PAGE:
Have Questions? We have answers:
What are my payment options?
Being able to afford necessary dental care is an important consideration when choosing a dental office. Payment options vary from office to office and many times can be a confusing and frustrating process for the patient. In a previous question I discussed utilizing dental insurance and how that can apply towards a treatment plan. In that article I mentioned the possibility of a Co payment depending on how the insurance benefit is structured and to what percentage it covers a procedure. This Co payment many times can be sizable and the patient needs to consider how to afford it. This scenario also applies to those without dental insurance who completely finance their dental care.
At Belmont Dentistry we offer many ways to manage the costs of your dental care. In addition to accepting and participating with many dental insurances we also offer interest free financing as well as in-office payment plans. Cash, check, Visa and MasterCard are also acceptable.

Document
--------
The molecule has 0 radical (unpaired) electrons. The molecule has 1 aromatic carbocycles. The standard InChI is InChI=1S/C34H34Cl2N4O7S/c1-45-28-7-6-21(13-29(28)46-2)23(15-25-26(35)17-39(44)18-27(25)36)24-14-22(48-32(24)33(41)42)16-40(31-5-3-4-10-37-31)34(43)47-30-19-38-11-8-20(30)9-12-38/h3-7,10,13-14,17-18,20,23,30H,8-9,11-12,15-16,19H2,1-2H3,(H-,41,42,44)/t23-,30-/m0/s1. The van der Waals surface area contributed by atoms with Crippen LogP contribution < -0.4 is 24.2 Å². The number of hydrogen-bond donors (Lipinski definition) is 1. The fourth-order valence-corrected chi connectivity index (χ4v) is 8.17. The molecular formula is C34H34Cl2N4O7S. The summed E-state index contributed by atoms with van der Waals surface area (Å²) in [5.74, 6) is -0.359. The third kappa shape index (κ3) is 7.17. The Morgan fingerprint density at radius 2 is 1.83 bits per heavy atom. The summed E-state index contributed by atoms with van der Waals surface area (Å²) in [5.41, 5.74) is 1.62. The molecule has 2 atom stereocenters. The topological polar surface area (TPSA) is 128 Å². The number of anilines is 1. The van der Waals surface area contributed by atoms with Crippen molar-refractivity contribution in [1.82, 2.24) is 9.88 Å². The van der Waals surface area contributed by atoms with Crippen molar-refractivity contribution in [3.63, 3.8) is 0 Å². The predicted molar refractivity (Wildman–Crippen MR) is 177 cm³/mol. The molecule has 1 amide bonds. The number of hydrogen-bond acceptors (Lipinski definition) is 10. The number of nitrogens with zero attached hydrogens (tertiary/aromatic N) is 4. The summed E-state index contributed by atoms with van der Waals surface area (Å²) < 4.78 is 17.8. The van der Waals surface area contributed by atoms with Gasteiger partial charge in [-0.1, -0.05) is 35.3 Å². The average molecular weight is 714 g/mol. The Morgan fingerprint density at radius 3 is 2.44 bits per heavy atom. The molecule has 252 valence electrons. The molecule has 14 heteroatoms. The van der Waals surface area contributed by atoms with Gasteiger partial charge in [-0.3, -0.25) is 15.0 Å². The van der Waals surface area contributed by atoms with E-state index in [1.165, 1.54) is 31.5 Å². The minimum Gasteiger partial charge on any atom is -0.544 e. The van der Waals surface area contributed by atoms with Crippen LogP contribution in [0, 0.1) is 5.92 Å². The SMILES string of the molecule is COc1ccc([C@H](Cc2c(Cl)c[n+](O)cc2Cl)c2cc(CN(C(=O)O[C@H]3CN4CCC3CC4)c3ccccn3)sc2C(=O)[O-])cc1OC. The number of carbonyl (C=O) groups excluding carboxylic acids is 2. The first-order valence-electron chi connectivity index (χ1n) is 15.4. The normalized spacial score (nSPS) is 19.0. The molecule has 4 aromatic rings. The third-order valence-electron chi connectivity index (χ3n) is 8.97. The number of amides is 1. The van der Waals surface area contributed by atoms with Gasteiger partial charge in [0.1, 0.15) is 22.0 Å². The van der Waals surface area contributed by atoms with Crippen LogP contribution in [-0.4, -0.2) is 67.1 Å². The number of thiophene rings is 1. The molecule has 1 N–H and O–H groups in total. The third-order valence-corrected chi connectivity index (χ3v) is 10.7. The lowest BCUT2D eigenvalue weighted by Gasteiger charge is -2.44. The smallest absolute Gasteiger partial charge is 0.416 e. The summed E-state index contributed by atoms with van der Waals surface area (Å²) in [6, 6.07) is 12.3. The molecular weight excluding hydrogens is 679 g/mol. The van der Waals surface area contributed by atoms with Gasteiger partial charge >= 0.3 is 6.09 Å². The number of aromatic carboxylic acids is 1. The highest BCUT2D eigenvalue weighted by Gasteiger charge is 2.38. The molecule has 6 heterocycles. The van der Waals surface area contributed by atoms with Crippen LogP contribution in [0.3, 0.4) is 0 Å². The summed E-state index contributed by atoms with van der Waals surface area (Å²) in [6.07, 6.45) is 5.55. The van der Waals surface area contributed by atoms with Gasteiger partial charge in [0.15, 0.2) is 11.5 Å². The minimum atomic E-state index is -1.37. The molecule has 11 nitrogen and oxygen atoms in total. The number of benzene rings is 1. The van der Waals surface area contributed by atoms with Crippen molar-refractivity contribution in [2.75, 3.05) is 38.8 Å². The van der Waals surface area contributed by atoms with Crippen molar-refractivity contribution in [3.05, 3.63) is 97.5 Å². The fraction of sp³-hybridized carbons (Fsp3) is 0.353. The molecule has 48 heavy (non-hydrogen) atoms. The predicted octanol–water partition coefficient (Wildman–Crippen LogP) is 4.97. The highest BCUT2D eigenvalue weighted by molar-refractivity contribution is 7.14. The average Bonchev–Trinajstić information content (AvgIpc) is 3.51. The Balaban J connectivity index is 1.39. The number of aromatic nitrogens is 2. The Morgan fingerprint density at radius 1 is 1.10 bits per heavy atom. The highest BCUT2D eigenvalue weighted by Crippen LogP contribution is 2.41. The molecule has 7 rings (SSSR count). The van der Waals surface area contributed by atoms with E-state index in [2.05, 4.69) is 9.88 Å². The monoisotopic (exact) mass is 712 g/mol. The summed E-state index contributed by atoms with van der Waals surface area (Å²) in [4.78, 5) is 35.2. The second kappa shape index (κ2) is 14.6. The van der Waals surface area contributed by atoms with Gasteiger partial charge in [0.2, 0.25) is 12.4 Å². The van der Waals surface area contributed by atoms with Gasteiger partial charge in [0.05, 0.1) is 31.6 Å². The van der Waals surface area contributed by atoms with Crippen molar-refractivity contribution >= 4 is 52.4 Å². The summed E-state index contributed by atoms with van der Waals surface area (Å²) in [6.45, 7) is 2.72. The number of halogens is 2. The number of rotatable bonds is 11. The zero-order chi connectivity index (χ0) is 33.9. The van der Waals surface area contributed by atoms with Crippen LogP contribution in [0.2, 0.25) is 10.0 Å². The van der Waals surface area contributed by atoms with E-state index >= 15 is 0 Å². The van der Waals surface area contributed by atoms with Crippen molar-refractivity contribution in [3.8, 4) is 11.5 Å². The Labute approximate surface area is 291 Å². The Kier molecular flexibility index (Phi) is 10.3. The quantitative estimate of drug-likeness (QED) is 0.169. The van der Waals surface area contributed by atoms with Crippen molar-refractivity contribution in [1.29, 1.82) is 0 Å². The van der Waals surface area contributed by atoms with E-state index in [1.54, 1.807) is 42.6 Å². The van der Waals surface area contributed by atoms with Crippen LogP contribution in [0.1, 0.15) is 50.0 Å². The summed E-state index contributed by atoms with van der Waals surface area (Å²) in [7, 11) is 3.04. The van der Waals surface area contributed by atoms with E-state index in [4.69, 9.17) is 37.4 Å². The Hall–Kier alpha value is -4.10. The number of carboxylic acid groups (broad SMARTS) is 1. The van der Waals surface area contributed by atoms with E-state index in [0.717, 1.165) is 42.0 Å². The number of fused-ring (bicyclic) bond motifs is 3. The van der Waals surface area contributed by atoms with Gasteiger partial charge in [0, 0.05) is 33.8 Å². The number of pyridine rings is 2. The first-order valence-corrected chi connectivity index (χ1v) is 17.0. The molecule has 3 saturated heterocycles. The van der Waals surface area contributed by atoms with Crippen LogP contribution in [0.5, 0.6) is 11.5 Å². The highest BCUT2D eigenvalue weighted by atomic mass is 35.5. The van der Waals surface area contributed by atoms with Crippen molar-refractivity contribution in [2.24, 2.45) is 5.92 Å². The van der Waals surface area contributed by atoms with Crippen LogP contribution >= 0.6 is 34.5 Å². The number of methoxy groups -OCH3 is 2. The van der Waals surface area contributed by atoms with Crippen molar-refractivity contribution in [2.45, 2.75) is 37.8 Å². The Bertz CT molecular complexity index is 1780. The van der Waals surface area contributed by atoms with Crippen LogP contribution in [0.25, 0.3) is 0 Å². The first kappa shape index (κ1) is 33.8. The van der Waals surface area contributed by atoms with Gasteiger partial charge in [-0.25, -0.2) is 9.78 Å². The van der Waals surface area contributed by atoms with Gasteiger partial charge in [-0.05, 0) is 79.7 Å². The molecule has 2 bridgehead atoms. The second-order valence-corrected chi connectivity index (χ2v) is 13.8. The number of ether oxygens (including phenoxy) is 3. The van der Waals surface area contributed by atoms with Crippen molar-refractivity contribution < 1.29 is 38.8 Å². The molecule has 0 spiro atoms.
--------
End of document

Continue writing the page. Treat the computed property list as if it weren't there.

Please don't let finances be a barrier to getting the necessary dental care you deserve. Call us at 616-284-3200 for a free consult, we'd be happy to discuss options with you.
I'm missing a tooth/teeth, What are my options?
When deciding upon a replacement for your missing teeth the first thing to consider is if you want your replacement to be permanently positioned within your mouth or if you'd consider having a replacement that is removable. The options that are permanent include implants and bridges. These options are permanently placed or cemented within your mouth and cannot be removed. The Removable options include Dentures and Removable Partial Dentures (Partials for short). These replacements are removable and resemble retainers that are generally removed at bedtime.